Santiago: RIL Editores, 2021. 110 pages.
metaverse is a love song to techno-scientific rapture, an electro-canto for the ages (space-, information-, digital-, and otherwise), a hexadecimal prayer with no return address, a message in a bottle made of dark matter and extruded plastic and integrated circuits. Suffice it to say that, before a book like metaverse that sets “poetry in metaverse / motion” (65), I find it difficult not to draw recourse to metaphor even in this opening characterization. In its formal and aesthetic hybridity, this veritable cyborg of a text resists straightforward description at every turn, demanding a certain playful dexterity of its reader, be they on Earth, Mars, or “en otro rinconcito / del multiverse” [“in another little corner / of the multiverse”] (93). A collection of poems that is, as the Spanish poet Vicente Luis Mora says in his introductory text, “the fruit of some (artificial) intelligence of the future in motion, metaverse works like an amphibian code that moves between two worlds, but also between two conceptions of poetry (the digital one and the one marked by tradition), between two languages and between two linguistic protocols, verbal and code, which demonstrate their (post)human compatibility” (7).
To read metaverse is to participate gleefully—though not without trepidation—in the digital-poetic experiment Luis Correa-Díaz set in motion with clickable poem@s (RIL Editores, 2016), that truly lively bestiary of chimera-poems born of page and webpage, figurative language and code, all of which glow with the poet’s trademark grin and admiration for the granular and the cosmological alike. If a good deal of contemporary poetry attempts to offer a retreat into quiet contemplation—into a prelapsarian, seemingly pre-digital world—this collection of verse is resolutely of the current moment in its tacit expectation that we readers will have at the ready a camera-equipped smartphone, a prosthetic, hand-held eye capable of (machine-)reading the QR codes Correa-Díaz interleaves throughout this dynamic volume.
Through the interspersion of such “clickable textual devices allowing readers / to vicariously add prodigious screens / to the act of diving into the melancholy” (73), metaverse, true to its name, invites its audience to beta-test virtual reality using the poet’s own login credentials. As we read and click, click and read, we listen, “con un airpod en la oreja derecha, bueno / no, en la izquierda” [“with an airpod in the right ear, well / no, in the left”] (38), to the book’s curated soundtrack, watch video clips and whole documentaries as if alongside Correa-Díaz (or his avatar), and otherwise venture into a digitally mediated realm of hypertextual references in ways that actively challenge the perceived limits of the printed page.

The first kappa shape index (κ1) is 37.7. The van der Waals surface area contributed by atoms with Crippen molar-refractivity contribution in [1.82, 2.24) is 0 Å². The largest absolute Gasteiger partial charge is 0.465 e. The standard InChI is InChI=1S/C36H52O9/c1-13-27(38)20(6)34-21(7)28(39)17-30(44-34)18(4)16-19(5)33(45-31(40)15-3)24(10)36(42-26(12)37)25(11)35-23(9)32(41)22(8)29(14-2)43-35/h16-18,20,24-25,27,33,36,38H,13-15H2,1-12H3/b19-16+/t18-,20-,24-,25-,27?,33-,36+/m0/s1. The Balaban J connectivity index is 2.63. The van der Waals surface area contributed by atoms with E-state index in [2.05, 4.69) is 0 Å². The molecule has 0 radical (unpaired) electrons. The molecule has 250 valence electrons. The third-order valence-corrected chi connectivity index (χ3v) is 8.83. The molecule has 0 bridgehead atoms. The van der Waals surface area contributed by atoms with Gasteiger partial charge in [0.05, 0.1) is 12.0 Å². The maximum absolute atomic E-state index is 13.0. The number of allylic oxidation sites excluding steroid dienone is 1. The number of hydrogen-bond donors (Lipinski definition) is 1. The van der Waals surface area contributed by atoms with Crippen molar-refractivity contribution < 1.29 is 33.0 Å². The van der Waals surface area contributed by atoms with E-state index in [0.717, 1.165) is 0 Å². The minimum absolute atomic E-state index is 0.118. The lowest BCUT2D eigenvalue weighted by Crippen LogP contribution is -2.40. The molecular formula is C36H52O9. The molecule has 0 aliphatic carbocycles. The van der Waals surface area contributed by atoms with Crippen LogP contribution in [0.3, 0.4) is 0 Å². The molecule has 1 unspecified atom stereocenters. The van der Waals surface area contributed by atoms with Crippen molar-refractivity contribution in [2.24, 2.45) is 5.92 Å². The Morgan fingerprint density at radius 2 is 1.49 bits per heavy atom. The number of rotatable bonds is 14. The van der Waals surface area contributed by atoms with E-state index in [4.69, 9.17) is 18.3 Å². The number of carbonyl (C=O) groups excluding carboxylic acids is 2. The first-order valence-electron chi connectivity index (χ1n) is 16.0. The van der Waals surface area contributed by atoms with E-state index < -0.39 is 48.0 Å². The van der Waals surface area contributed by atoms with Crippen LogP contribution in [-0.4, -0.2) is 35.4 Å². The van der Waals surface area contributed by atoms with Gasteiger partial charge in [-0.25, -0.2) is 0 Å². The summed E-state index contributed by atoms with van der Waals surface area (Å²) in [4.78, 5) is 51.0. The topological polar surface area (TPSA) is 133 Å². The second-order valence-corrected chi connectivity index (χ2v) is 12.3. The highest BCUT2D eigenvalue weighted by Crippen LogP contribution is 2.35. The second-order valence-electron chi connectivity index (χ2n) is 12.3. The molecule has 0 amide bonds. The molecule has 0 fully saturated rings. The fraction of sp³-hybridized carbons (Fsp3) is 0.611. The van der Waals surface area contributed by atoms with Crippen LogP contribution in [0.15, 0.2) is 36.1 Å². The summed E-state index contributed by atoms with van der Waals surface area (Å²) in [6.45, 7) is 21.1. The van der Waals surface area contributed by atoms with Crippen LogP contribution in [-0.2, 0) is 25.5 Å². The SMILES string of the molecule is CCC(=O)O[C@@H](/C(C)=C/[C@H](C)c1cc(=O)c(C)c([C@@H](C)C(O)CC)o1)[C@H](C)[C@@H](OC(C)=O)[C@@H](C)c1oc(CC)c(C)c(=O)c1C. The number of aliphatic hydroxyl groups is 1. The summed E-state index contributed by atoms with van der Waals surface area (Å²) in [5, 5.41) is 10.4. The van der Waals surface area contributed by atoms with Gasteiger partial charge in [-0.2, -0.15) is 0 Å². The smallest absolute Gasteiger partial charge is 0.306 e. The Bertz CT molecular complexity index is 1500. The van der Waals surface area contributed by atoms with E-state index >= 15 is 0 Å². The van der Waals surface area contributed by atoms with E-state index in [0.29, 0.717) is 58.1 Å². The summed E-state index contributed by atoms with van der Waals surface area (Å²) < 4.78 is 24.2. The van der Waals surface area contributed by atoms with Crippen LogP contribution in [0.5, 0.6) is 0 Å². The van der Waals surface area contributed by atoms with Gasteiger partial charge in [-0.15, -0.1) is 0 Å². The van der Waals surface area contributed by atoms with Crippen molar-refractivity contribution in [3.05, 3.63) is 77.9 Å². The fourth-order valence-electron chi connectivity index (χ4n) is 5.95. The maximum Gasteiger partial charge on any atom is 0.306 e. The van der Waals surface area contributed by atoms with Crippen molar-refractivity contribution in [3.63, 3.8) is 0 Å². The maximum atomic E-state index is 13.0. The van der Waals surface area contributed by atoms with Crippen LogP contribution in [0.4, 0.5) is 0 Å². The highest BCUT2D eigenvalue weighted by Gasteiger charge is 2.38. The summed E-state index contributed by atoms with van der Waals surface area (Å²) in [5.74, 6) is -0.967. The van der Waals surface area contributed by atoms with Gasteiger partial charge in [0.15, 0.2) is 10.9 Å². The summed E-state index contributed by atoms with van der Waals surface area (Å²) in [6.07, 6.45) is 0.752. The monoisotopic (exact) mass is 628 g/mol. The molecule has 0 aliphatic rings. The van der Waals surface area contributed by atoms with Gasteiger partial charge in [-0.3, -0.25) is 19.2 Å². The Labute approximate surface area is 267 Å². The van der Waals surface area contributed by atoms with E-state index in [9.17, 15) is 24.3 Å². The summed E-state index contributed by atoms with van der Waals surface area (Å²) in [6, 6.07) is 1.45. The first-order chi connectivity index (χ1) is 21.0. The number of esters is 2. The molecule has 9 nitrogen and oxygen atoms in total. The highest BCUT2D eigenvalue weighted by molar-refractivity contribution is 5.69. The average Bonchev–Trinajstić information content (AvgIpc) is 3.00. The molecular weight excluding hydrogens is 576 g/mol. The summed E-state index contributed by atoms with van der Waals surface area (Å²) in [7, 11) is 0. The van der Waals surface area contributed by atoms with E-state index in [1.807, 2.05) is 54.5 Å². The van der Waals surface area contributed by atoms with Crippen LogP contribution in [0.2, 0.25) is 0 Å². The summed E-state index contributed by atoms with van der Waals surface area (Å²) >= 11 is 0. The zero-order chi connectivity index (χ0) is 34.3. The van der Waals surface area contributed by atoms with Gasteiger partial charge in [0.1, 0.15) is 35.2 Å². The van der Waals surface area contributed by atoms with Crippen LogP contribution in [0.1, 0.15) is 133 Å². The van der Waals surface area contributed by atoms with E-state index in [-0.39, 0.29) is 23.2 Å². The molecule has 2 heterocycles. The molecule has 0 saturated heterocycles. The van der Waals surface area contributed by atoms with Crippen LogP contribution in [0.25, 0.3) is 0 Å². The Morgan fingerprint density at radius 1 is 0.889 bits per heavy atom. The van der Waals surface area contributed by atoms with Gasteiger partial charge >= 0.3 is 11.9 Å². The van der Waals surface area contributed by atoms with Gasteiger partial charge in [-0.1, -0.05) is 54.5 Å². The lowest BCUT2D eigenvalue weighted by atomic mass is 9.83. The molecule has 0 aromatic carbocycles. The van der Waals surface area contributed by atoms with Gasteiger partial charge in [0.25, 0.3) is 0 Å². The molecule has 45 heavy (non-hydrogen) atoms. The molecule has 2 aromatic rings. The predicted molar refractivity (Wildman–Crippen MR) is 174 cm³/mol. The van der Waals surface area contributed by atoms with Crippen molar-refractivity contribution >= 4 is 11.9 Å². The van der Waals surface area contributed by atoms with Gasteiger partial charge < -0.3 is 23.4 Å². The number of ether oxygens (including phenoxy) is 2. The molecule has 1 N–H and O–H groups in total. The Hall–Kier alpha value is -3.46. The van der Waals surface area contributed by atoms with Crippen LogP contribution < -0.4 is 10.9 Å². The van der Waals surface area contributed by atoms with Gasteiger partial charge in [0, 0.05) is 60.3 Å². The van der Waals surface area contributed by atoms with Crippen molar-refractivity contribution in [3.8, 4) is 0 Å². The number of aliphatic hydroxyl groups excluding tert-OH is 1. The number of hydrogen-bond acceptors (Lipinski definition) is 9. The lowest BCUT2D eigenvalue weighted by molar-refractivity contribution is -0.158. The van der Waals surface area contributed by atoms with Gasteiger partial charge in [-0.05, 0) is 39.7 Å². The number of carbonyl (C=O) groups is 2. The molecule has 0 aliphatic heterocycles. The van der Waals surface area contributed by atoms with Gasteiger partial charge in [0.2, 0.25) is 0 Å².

By all accounts, metaverse occupies the in-between. Marked by a certain posthuman sensibility as well as a positively human sentimentality, at the core of Correa-Díaz’s metaverse lies “un fósil corazón siamés / que nunca se secó del todo” [“a fossilized siamese heart / that was never fully dried”] (50). Flirtatious in every sense of the word, the book is as eager to reach escape velocity as it is content to lull in Low-Earth orbit, nostalgic for places and people still there, long gone, or still to come, forever dreaming of this or that future (addressee) from the perspective of an uncertain here and now. In “cryonics,” the speaker muses that he “quisiera mandar este poema a alguna / agencia especializada en criogénesis” [“would like to send this poem to some / agency specialized in cryogenesis”] (68), expressing the same future-orientation and anxiety toward textual preservation that we encounter in “poema-concretion”: “cuando alguien in the far future / –en algunos millones de años– / llegara a encontrar este poema, / si lo encuentra, esto no valdría si no” [“when someone in the far future / –in some millions of years– / comes to find this poem / if they find it, this would not count if not”] (50).
Equal parts scientific and romantic, inquisitive and wistful, meditative and witty, metaverse is a doe-eyed, electrified Frankenstein that few would dare call monstrous. Better yet, metaverse is the Tin Man after his long-awaited heart transplant: homeward bound down the yellow brick road, the cyborg takes inventory of journeys past and conquests on the horizon, skipping along to R.E.M. and Carlos Vives and, of course, “Mr. Roboto.” To borrow a line from “crónica básica de un tatarabuelo,” metaverse “no es chiste, / plain sci-fi, ni menos imaginería poética, / nope” [“is not a joke, / plain sci-fi, much less poetic imagery, / nope”] (33) but something else entirely: digital poetry on the paper screen for a digital age, unique in its affordances and affect. PS: Headset sold separately.